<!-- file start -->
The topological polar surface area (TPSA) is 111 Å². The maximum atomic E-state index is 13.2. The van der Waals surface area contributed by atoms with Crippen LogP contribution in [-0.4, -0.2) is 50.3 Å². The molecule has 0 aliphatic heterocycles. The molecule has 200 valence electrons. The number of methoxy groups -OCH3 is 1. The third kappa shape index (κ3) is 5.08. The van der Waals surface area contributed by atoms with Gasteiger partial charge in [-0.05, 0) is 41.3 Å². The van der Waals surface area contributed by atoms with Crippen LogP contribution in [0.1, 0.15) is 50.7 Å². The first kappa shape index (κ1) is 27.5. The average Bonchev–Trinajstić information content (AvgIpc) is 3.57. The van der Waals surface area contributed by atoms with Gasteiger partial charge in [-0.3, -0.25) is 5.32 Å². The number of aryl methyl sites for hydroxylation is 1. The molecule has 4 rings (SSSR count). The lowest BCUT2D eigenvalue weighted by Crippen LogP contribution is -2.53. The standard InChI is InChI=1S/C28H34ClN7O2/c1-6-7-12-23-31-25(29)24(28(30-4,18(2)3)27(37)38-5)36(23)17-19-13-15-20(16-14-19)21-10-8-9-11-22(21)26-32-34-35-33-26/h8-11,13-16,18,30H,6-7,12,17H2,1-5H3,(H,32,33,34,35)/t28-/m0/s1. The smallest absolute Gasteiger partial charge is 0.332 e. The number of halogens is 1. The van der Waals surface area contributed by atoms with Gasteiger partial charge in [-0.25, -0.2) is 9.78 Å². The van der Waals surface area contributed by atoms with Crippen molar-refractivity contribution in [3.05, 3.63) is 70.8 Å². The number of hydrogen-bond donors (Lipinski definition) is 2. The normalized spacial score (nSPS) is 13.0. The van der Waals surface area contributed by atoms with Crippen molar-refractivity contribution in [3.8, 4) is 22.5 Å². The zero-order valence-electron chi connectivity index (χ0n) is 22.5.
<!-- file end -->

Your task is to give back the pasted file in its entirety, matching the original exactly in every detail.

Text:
The topological polar surface area (TPSA) is 111 Å². The maximum atomic E-state index is 13.2. The van der Waals surface area contributed by atoms with Crippen LogP contribution in [-0.4, -0.2) is 50.3 Å². The molecule has 0 aliphatic heterocycles. The molecule has 200 valence electrons. The number of methoxy groups -OCH3 is 1. The third kappa shape index (κ3) is 5.08. The van der Waals surface area contributed by atoms with Gasteiger partial charge in [-0.05, 0) is 41.3 Å². The van der Waals surface area contributed by atoms with Crippen LogP contribution in [0.1, 0.15) is 50.7 Å². The first kappa shape index (κ1) is 27.5. The average Bonchev–Trinajstić information content (AvgIpc) is 3.57. The van der Waals surface area contributed by atoms with Gasteiger partial charge in [-0.3, -0.25) is 5.32 Å². The number of aryl methyl sites for hydroxylation is 1. The molecule has 4 rings (SSSR count). The lowest BCUT2D eigenvalue weighted by Crippen LogP contribution is -2.53. The standard InChI is InChI=1S/C28H34ClN7O2/c1-6-7-12-23-31-25(29)24(28(30-4,18(2)3)27(37)38-5)36(23)17-19-13-15-20(16-14-19)21-10-8-9-11-22(21)26-32-34-35-33-26/h8-11,13-16,18,30H,6-7,12,17H2,1-5H3,(H,32,33,34,35)/t28-/m0/s1. The smallest absolute Gasteiger partial charge is 0.332 e. The number of halogens is 1. The van der Waals surface area contributed by atoms with Gasteiger partial charge in [-0.25, -0.2) is 9.78 Å². The van der Waals surface area contributed by atoms with Crippen molar-refractivity contribution in [3.05, 3.63) is 70.8 Å². The number of hydrogen-bond donors (Lipinski definition) is 2. The normalized spacial score (nSPS) is 13.0. The van der Waals surface area contributed by atoms with Crippen molar-refractivity contribution in [3.8, 4) is 22.5 Å². The zero-order valence-electron chi connectivity index (χ0n) is 22.5.